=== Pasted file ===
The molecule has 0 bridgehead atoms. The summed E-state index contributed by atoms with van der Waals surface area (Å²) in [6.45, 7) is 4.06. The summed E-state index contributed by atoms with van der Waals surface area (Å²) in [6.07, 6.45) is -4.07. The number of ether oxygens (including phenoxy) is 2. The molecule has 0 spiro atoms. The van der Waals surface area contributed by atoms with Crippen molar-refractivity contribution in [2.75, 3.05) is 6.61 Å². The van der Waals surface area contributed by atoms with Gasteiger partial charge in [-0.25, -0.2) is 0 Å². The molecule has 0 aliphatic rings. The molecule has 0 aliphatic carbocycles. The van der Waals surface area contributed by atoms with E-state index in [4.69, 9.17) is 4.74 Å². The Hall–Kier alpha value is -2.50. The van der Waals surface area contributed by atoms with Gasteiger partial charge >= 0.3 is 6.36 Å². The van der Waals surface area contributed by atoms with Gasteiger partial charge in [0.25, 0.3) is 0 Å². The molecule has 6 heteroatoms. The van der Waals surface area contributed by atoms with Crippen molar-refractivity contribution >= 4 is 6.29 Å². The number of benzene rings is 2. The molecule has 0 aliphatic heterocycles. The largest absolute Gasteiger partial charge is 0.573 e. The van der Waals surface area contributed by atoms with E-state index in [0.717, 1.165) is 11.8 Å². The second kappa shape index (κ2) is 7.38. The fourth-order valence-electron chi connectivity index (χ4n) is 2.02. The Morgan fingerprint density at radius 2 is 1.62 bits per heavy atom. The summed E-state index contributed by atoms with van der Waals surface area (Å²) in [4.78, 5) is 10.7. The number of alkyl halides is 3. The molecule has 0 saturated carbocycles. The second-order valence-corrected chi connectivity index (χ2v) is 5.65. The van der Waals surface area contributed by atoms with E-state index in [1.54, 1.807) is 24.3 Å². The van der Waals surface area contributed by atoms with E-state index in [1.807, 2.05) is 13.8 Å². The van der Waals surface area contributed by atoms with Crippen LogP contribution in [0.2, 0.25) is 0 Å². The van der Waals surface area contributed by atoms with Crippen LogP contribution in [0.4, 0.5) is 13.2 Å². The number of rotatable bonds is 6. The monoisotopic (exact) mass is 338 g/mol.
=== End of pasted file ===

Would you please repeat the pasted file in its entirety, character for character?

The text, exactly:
The molecule has 0 bridgehead atoms. The summed E-state index contributed by atoms with van der Waals surface area (Å²) in [6.45, 7) is 4.06. The summed E-state index contributed by atoms with van der Waals surface area (Å²) in [6.07, 6.45) is -4.07. The number of ether oxygens (including phenoxy) is 2. The molecule has 0 spiro atoms. The van der Waals surface area contributed by atoms with Crippen molar-refractivity contribution in [2.75, 3.05) is 6.61 Å². The van der Waals surface area contributed by atoms with Gasteiger partial charge in [-0.25, -0.2) is 0 Å². The molecule has 0 aliphatic rings. The molecule has 0 aliphatic carbocycles. The van der Waals surface area contributed by atoms with E-state index in [4.69, 9.17) is 4.74 Å². The Hall–Kier alpha value is -2.50. The van der Waals surface area contributed by atoms with Gasteiger partial charge >= 0.3 is 6.36 Å². The van der Waals surface area contributed by atoms with Gasteiger partial charge in [0.25, 0.3) is 0 Å². The molecule has 6 heteroatoms. The van der Waals surface area contributed by atoms with Crippen molar-refractivity contribution >= 4 is 6.29 Å². The number of benzene rings is 2. The molecule has 0 aliphatic heterocycles. The largest absolute Gasteiger partial charge is 0.573 e. The van der Waals surface area contributed by atoms with E-state index in [0.717, 1.165) is 11.8 Å². The second kappa shape index (κ2) is 7.38. The fourth-order valence-electron chi connectivity index (χ4n) is 2.02. The Morgan fingerprint density at radius 2 is 1.62 bits per heavy atom. The summed E-state index contributed by atoms with van der Waals surface area (Å²) in [4.78, 5) is 10.7. The number of alkyl halides is 3. The molecule has 0 saturated carbocycles. The second-order valence-corrected chi connectivity index (χ2v) is 5.65. The van der Waals surface area contributed by atoms with E-state index in [1.54, 1.807) is 24.3 Å². The van der Waals surface area contributed by atoms with E-state index in [1.807, 2.05) is 13.8 Å². The van der Waals surface area contributed by atoms with Crippen LogP contribution in [0.2, 0.25) is 0 Å². The van der Waals surface area contributed by atoms with Crippen LogP contribution in [0.4, 0.5) is 13.2 Å². The number of rotatable bonds is 6. The monoisotopic (exact) mass is 338 g/mol.